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Much by Lauren Camp



On that side of the country, we stayed in a home where everyone was happiest. Everyone played with their hair, talked, interrupted, needed minutes of feet in the water. Needed the water dredged every eight days and swallowed the plot of five movies and wanted to wear their white shirts. In the big room, a bird twisted his beak. Another repeated only his mocking, his short permissions. I kept watching the sun leave its yellows, dazzling, unrelaxing, along the carpet. In the garden, the mowers tidied the lawn, settled the weeds. We were not part of the everyone but we went with them one late afternoon out to the trees in the largest vehicle with wheels that slipped under its windows. The tallest and strongest of the women was steering the giant window toward the sprawling sunset and talking and taking us with her. We drove to the lake, and she opened the door and took handfuls of sunset. She opened the hold and took out small chairs. She served us baked oiled chicken on plastic. Everyone sat in the chairs and noticed the lake continued draining. The double-spaced woman laughed as her face built its wrinkles. Around us, cicadas made their coolly blue sounds and small tides coughed and burrowed. From that pavement, we looked at the margins of darkness arriving. Then the horizon lay very still and we rolled home through the updating smoke to the east. Some old polka scuttled out from the speakers and we listened thoroughly to the silences between it because we are not used to such everything. And not, in truth, to so much of everyone, though there was not a single thing to complain of. Outside was pierced with shadows, and nothing looked like itself, all of it straining.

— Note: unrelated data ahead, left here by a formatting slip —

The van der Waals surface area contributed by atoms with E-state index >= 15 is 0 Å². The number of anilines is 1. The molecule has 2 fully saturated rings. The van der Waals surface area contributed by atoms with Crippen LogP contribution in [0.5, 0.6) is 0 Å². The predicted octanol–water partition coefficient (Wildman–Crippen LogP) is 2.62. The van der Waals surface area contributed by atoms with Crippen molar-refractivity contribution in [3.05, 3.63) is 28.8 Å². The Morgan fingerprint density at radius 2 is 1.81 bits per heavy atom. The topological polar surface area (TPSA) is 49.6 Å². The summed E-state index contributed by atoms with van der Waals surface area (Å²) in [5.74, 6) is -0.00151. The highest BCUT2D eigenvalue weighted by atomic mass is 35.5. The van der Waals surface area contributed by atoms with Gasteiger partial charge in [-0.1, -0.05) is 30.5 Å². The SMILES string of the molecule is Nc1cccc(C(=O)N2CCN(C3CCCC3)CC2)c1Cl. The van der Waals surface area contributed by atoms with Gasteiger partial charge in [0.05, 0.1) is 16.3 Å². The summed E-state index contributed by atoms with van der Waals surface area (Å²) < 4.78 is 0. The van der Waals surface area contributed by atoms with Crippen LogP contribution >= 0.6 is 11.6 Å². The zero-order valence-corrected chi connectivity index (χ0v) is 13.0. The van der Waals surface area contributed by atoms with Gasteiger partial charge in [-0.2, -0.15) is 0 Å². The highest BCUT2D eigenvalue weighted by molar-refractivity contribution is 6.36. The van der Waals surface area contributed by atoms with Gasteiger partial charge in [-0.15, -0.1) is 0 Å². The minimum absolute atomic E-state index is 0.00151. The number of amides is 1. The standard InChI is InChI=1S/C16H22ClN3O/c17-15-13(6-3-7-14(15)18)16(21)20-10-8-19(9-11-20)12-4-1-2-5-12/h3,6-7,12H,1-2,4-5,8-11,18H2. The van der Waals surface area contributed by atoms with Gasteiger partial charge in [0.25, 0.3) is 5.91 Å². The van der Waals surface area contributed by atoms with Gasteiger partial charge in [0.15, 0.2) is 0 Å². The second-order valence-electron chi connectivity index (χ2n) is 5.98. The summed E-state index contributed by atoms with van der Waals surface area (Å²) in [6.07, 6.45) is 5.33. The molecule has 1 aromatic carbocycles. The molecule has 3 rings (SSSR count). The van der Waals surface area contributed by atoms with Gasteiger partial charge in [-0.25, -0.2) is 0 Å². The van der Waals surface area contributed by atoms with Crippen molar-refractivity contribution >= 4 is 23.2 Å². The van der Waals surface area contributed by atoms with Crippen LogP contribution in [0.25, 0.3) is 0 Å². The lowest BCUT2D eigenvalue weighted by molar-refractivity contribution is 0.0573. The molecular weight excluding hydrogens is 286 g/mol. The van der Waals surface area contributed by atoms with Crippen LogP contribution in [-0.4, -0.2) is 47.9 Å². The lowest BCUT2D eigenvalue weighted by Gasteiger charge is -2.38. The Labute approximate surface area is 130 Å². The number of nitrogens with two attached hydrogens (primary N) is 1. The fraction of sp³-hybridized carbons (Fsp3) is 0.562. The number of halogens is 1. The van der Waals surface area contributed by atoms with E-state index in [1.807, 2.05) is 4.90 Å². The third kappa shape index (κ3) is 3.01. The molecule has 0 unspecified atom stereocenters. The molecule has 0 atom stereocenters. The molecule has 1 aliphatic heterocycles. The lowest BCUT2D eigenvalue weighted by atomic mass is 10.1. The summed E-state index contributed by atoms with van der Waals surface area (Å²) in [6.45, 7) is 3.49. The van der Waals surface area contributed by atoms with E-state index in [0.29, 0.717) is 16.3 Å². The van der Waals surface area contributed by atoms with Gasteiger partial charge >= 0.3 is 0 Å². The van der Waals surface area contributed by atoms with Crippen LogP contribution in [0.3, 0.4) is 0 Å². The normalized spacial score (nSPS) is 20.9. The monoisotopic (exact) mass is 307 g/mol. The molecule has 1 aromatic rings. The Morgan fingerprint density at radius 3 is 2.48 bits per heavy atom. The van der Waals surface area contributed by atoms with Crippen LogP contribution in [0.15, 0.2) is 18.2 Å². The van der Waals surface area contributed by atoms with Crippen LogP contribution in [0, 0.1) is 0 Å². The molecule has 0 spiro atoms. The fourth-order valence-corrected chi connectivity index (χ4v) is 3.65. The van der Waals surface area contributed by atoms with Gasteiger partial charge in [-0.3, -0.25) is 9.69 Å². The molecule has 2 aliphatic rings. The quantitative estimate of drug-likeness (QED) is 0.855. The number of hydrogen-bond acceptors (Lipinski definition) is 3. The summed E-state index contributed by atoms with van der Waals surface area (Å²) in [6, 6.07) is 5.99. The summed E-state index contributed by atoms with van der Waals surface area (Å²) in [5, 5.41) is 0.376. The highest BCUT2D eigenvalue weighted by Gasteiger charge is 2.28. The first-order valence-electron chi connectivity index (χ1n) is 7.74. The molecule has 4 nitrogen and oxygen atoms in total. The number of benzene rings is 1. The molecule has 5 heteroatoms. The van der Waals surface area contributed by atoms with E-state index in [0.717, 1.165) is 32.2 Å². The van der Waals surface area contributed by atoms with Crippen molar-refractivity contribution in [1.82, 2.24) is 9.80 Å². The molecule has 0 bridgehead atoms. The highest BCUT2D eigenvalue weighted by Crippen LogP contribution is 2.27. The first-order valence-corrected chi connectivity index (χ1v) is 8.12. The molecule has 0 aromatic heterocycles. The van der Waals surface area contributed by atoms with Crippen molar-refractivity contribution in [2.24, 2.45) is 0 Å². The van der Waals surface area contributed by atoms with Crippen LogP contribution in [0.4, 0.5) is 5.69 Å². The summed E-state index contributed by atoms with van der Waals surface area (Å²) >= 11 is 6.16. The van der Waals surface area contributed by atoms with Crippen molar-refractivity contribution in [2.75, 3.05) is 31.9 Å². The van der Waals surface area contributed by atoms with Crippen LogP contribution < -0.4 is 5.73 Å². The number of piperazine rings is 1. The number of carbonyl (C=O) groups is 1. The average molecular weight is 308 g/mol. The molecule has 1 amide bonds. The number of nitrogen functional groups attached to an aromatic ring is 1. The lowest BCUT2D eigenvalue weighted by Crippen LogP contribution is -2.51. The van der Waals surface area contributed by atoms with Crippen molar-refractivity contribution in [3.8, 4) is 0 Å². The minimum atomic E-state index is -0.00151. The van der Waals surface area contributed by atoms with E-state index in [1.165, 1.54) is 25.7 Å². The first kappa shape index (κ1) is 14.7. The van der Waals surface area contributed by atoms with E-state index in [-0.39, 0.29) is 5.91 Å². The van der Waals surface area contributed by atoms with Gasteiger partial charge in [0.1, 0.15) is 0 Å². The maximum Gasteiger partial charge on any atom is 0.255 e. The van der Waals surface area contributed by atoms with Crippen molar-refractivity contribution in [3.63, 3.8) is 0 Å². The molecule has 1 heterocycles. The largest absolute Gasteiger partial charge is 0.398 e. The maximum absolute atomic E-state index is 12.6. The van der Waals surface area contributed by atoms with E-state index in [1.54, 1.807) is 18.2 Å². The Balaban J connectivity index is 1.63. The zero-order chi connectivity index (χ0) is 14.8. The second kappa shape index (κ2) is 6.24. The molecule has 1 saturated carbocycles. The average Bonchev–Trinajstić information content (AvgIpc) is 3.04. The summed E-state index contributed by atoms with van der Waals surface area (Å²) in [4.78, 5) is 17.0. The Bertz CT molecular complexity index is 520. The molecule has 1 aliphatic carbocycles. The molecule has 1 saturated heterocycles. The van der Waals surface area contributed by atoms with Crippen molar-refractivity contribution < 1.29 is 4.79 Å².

Photo credit Bob Godwin

Photo credit Bob Godwin

Lauren Camp is the author of five books, most recently Took House (Tupelo Press). Her poems have appeared in Witness, Poet Lore, Beloit Poetry Journal and The Los Angeles Review. Honors include the Dorset Prize and finalist citations for the Arab American Book Award, the Housatonic Book Award and the North American Book Award. Her poems have been translated into Mandarin, Turkish, Spanish, and Arabic.

First posted by Empty House Press